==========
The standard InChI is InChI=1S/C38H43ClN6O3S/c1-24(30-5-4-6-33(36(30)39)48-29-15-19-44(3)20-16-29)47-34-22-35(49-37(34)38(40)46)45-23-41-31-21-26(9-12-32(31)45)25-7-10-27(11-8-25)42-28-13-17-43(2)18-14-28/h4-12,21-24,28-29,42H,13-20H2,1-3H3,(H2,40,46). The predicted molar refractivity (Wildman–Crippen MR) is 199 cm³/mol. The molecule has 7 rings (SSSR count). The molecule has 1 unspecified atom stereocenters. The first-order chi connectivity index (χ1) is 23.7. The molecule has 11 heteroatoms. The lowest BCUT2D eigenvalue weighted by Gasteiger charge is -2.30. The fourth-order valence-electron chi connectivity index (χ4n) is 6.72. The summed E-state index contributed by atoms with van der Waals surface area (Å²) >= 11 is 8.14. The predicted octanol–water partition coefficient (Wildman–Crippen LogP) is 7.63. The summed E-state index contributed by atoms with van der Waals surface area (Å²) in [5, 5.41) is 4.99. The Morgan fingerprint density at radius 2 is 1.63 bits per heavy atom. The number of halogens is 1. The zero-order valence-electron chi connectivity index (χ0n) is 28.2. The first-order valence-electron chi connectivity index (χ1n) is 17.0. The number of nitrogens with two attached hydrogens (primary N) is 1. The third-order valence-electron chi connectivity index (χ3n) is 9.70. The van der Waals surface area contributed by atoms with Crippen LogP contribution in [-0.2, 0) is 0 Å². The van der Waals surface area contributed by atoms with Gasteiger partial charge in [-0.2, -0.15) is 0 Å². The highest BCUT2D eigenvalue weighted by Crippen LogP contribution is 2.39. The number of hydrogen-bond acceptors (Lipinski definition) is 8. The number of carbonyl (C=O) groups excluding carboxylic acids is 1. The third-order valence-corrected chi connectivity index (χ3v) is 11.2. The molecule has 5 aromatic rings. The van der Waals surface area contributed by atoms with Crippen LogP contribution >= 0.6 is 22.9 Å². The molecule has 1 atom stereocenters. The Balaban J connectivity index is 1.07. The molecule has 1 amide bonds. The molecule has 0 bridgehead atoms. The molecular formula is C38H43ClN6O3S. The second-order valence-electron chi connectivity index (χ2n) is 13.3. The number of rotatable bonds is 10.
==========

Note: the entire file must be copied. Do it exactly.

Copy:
The standard InChI is InChI=1S/C38H43ClN6O3S/c1-24(30-5-4-6-33(36(30)39)48-29-15-19-44(3)20-16-29)47-34-22-35(49-37(34)38(40)46)45-23-41-31-21-26(9-12-32(31)45)25-7-10-27(11-8-25)42-28-13-17-43(2)18-14-28/h4-12,21-24,28-29,42H,13-20H2,1-3H3,(H2,40,46). The predicted molar refractivity (Wildman–Crippen MR) is 199 cm³/mol. The molecule has 7 rings (SSSR count). The molecule has 1 unspecified atom stereocenters. The first-order chi connectivity index (χ1) is 23.7. The molecule has 11 heteroatoms. The lowest BCUT2D eigenvalue weighted by Gasteiger charge is -2.30. The fourth-order valence-electron chi connectivity index (χ4n) is 6.72. The summed E-state index contributed by atoms with van der Waals surface area (Å²) >= 11 is 8.14. The predicted octanol–water partition coefficient (Wildman–Crippen LogP) is 7.63. The summed E-state index contributed by atoms with van der Waals surface area (Å²) in [5, 5.41) is 4.99. The Morgan fingerprint density at radius 2 is 1.63 bits per heavy atom. The number of halogens is 1. The zero-order valence-electron chi connectivity index (χ0n) is 28.2. The first-order valence-electron chi connectivity index (χ1n) is 17.0. The number of nitrogens with two attached hydrogens (primary N) is 1. The third-order valence-electron chi connectivity index (χ3n) is 9.70. The van der Waals surface area contributed by atoms with Crippen LogP contribution in [-0.2, 0) is 0 Å². The van der Waals surface area contributed by atoms with Gasteiger partial charge in [-0.2, -0.15) is 0 Å². The highest BCUT2D eigenvalue weighted by Crippen LogP contribution is 2.39. The number of hydrogen-bond acceptors (Lipinski definition) is 8. The number of carbonyl (C=O) groups excluding carboxylic acids is 1. The third-order valence-corrected chi connectivity index (χ3v) is 11.2. The molecule has 5 aromatic rings. The van der Waals surface area contributed by atoms with Crippen LogP contribution >= 0.6 is 22.9 Å². The molecule has 1 atom stereocenters. The Balaban J connectivity index is 1.07. The molecule has 1 amide bonds. The molecule has 0 bridgehead atoms. The molecular formula is C38H43ClN6O3S. The second-order valence-electron chi connectivity index (χ2n) is 13.3. The number of rotatable bonds is 10.